Blockstream Upgrades Taproot-Compatible Bitcoin Multisig


Last month, the Bitcoin Improvement Proposals (BIPs) pertaining to the integration of Taproot and Schnorr signatures were merged into the Bitcoin Core Github. As the BTC Times reported, 150 Bitcoin Core developers approved the merge after seven weeks of review following a merge request first created by Pieter Wuille.  

Schnorr and Taproot are cryptographic technologies that will improve on-chain scalability and privacy for Bitcoin and further boost Bitcoin's ability to facilitate smart contracts.

While the upgrade is not yet integrated, Blockstream researchers Jonas Nick and Tim Ruffing on Wednesday unveiled a Taproot-compatible Bitcoin multisignature standard: MuSig2.

In Bitcoin, a multisignature system is one where multiple private keys must sign a transaction for it to be authorized and broadcast. Multisignature is often seen as more secure than single signature schemes due to transactions requiring multiple parties to agree. 

Solving MuSig's Key Issue

In 2018, Blockstream unveiled MuSig, a multisignature standard for Bitcoin inspired by related exchange in the #bitcoin-wizards IRC channel in 2013. MuSig focuses on offering "provable security" to counteract "colluding subsets of malicious signers," as Blockstream's Andrew Poelstra explained.

From its first release onwards, MuSig built on Blockstream's conviction that Bitcoin would eventually switch from its current signature scheme ECDSA to the more efficient Schnorr signatures. In combination with Schnorr signatures, MuSig multisignature transactions would be indistinguishable from transactions using a single signature.

MuSig2 is an iteration of MuSig and removes one of the pain points of the original system. MuSig requires three rounds of communication between signers, which means higher transaction fees and longer transaction times are incurred. As the researchers explain: 

If MuSig1 were used to forward payments in the Lightning Network, privacy would be improved but the payment would take noticeably longer. This problem gets worse as communication latency increases. A MuSig1 signing device stored in a safety deposit box requires two visits from its owner before it can create a signature.

With each Bitcoin transaction taking approximately ten minutes to receive one confirmation, such process of sending a transaction with MuSig becomes arduous for those involved.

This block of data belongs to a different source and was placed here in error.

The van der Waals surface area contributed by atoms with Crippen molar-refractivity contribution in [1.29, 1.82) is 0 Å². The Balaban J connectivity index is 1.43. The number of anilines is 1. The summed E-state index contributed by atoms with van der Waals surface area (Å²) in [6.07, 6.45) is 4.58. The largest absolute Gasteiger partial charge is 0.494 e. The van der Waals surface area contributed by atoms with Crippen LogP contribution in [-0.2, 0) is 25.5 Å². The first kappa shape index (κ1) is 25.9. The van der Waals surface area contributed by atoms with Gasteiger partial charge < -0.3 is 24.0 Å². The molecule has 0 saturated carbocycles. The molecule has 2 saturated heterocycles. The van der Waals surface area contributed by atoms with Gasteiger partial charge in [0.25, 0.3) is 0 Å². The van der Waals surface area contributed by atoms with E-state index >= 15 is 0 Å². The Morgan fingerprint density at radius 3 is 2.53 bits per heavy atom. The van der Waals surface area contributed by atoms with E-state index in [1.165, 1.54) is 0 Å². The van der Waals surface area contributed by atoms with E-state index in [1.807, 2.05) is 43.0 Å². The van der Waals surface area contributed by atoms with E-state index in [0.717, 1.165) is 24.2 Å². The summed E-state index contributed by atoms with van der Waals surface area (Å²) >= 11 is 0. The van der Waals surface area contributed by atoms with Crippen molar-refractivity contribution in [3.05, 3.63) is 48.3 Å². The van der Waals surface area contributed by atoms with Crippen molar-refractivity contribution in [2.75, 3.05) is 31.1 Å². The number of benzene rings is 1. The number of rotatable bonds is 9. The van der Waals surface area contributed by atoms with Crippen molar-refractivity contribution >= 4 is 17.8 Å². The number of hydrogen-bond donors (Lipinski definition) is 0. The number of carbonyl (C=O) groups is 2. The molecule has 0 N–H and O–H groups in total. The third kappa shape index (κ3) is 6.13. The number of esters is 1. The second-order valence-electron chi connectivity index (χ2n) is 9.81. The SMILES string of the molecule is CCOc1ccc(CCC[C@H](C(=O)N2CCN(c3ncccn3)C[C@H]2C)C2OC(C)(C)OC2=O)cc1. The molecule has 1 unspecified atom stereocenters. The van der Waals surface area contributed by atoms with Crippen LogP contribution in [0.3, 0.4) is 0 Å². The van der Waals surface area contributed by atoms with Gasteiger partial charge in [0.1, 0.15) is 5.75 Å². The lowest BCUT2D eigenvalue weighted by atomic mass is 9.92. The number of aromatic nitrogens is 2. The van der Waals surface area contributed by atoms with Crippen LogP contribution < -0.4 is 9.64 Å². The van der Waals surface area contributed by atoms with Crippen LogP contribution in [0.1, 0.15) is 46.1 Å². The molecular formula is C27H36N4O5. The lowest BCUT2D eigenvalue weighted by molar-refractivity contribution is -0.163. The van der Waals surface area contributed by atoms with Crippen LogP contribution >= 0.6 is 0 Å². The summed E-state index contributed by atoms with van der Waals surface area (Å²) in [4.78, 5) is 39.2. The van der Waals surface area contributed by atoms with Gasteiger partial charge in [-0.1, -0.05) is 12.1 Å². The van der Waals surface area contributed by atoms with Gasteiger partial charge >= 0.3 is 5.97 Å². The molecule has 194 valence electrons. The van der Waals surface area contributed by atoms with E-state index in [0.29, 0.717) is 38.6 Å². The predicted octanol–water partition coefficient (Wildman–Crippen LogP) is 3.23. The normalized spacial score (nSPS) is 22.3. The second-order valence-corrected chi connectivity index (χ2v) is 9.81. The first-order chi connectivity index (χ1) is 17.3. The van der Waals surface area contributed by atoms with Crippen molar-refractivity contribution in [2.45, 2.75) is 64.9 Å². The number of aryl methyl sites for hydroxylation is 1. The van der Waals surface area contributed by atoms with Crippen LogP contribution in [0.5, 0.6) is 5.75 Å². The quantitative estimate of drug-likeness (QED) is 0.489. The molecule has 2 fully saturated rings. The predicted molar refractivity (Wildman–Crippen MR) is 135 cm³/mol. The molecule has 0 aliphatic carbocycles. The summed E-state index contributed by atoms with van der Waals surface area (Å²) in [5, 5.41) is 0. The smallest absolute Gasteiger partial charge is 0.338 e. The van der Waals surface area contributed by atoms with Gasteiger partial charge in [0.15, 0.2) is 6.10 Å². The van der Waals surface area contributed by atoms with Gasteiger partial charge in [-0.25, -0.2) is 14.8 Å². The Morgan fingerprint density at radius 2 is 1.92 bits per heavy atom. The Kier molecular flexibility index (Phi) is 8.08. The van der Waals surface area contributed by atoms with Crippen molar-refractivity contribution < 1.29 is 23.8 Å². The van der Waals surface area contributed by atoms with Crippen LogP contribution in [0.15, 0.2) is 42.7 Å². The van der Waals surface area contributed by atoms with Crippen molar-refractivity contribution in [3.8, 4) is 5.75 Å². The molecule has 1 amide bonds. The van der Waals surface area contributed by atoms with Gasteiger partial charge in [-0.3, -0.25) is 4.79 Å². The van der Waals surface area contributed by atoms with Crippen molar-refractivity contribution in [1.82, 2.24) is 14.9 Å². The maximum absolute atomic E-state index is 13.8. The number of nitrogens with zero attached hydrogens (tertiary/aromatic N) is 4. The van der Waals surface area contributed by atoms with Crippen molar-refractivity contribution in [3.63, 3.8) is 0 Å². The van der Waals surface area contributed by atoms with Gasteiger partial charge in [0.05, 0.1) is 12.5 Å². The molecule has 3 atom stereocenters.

MuSig2 fixes this: by introducing non-interactive signing, signers of a MuSig2 transaction need only two rounds of communication to create a signature. One round of communication does not need to take place as long as the signers know what they want a transaction to contain.

“It offers the same functionality and security as MuSig1 but makes it possible to eliminate almost all interaction between signers. With MuSig2, signers need only two rounds of communication to create a signature, and crucially, one of these rounds can be preprocessed before signers know the message that they want to be signed,” the researchers wrote.

"MuSig2 matches the ease of use of today's ECDSA multisig, but is smaller, faster to verify, more private, and efficient for hardware wallets," Blockstream CEO Dr. Adam Back told the BTC Times.

A paper outlining the security of MuSig2 is undergoing peer review. Cryptographer Yannick Seurin from the French National Cybersecurity Agency (ANSSI) contributed to this paper, along with the two aforementioned researchers.

Waiting on Taproot Activation

Again, this standard cannot be adopted by users of multisignature schemes until Schnorr and Taproot are officially activated in Bitcoin Core.

It may be a number of months until Taproot is activated. Matt Corallo, a former Blockstream employee now working for Square Crypto, pioneered a BIP implementation process called Modern Softfork Activation. It involves a 12-month signaling period, a six-month discussion period, and a second signaling period if there are miners that contend the activation. The idea with this method is to give developers an opportunity to implement BIPs without widespread miner support. The downside is that it requires multiple years of waiting. 

There is also the more lax BIP8 implementation, which involves a signaling period for miners. BIP8 is adapted from BIP9, which would require a 95% supermajority amongst miners to be activated. 

UPDATE (Nov 8, 15:15 UTC): A previous iteration of this article misdescribed the Modern Softfork Activation. The inaccuracy has been rectified.

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Nick is a writer and analyst who has been following Bitcoin since 2013. When he is not writing, he works on HTC's Bitcoin phone, EXODUS.